The agreement on agriculture consists of three “pillars”: domestic support (subsidies, further divided into non-trade and trade distorting); market access (tariffs and quotas); and export subsidies. Agreement on eliminating export subsidies has been obtained in principle subject to disciplines to be negotiated on US export credits and food aid (the latter will yet prove problematic). Most of the recent action has been on domestic support and market access.
Put crudely, both the European Union (EU) and the US have to deliver substantial reductions in actual (not bound) levels of trade-distorting domestic support if the Brazil-India led G-20 is to reciprocate in other areas. The US’s recent offer would not deliver actual reductions and leaves open the possibility that remaining support could be concentrated on a few, heavily subsidised, products.
The EU has dug its heels in around a weak market access offer. Taken together with its highly problematic subsidy regime this has attracted many of its trading partners’ ire. That has not stopped the commission from demanding concessions from the larger developing countries, especially those in the G-20 (including SA) in industrial goods and services.
The G-20, correctly, argues that it should not have to pay for removing the major source of distortion in global trade. As a principled position this is fine; but from the standpoint of realpolitik does it hold up?
The EU’s room for manoeuvre is tightly constrained by internal politics. The commission argues that the substantial overhaul of the Common Agricultural Policy they delivered in 2003, prior to the Cancun summit, in combination with their latest (highly conditional) offer is as far as they can go. Apparently France has mobilised an internal coalition of 14 countries to support their call for no more concessions. On the surface things look gloomy.
Yet some observers think the commission can go further. A key consideration is the EU’s budget: with ten new members on board the commission cannot sustain current subsidy levels into the foreseeable future. A decision must be taken soon. Sometime next year this matter will come to a head.
2006 is the year in which everyone acknowledges the round must be concluded. In mid-2007 US President George Bush’s trade promotion authority (TPA) — restricting Congress to up or down votes on package deals — expires. It is highly uncertain whether it will be renewed. The process will begin in the first quarter of 2007. The US Farm Bill also expires in 2007, leaving 2006 for Congressional negotiations over what will replace it. In the absence of an overarching deal on agriculture in the WTO expect Congress to be militant. There are budgetary pressures in the US, necessitating spending cuts (or tax rises), but the question is whether a lame duck president will push for either? I doubt whether Congress, with an eye on elections next year, would oblige.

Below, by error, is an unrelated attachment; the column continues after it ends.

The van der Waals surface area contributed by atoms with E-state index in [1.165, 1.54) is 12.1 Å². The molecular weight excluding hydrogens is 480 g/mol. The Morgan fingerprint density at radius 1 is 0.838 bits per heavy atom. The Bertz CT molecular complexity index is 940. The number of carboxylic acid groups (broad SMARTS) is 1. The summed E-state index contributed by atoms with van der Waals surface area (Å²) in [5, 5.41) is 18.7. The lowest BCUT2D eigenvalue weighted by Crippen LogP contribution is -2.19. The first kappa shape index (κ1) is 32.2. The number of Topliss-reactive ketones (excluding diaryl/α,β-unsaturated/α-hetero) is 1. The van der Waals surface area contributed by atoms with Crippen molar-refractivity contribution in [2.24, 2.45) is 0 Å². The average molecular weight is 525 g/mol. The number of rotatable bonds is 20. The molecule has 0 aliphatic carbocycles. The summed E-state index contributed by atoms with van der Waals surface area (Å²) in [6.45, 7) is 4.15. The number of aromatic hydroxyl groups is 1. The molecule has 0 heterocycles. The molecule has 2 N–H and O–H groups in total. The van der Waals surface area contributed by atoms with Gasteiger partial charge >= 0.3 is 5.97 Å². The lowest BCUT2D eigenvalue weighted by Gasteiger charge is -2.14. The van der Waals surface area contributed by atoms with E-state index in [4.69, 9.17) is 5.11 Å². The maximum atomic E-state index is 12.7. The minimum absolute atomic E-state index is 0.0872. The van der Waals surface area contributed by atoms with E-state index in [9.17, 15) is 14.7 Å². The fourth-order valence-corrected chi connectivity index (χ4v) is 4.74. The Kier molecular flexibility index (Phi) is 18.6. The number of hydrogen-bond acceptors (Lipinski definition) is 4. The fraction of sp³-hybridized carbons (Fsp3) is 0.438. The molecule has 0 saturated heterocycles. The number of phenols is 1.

Underlying these dynamics in the two major players is a growing angst with globalisation. Fuelling these concerns is China’s rise, and associated protectionist pressures. The long-term calculation being made in Washington and Brussels is that their export futures lie in services and investment, and advanced industrial goods. Without progress on these fronts retaining agricultural supports and negotiating access to key markets via bilateral deals (in which they hold most of the cards) is a politically attractive alternative. In short, there are limits to how far these trading superpowers are prepared to go.
So how should SA position itself? Our response should be determined by cold calculation of the national interest. It is not clear that this round will serve that interest.
We do not have a major export interest in agricultural goods. The sector is supply-constrained and increasingly sensitive owing to land reform processes. The “price” for securing deeper subsidy and tariff cuts in agriculture, apart from eroding our current preferential access into the EU market via the TDCA and GSP, will be deeper openings in industrial goods and some service sectors. In my view we should be doing this unilaterally rather than having it imposed on us via an externally-driven process — but at least the movement will be in the right direction. However, from the trade negotiators’ standpoint, and that of many sectoral interests, this price may prove too high. The “China factor” is making its presence felt here, too.
Furthermore, our neighbours generally do not want to liberalise anything, and they do not want major liberalisation in the EU market for fear of eroding current preferential access. Yet increasingly our manufactured and processed agricultural exports go to the region. The same applies to our outward investment thrust, much of which is in services. Given the limited size of the domestic market it is imperative that the global (and African) expansion of our corporate footprint finds support through multilateral liberalisation. Maintenance of the status quo in Africa, as the Africa Group desires, would be prejudicial to our economic interests. The question is how far our negotiators can push this line in light of the centrality of our African foreign policy.
So while this round will deliver market access gains and remove some of the distortions in global trade, it will not deliver much in the way of substantive benefit for our export community. All this should cause us to reconsider our free trade agreement strategy.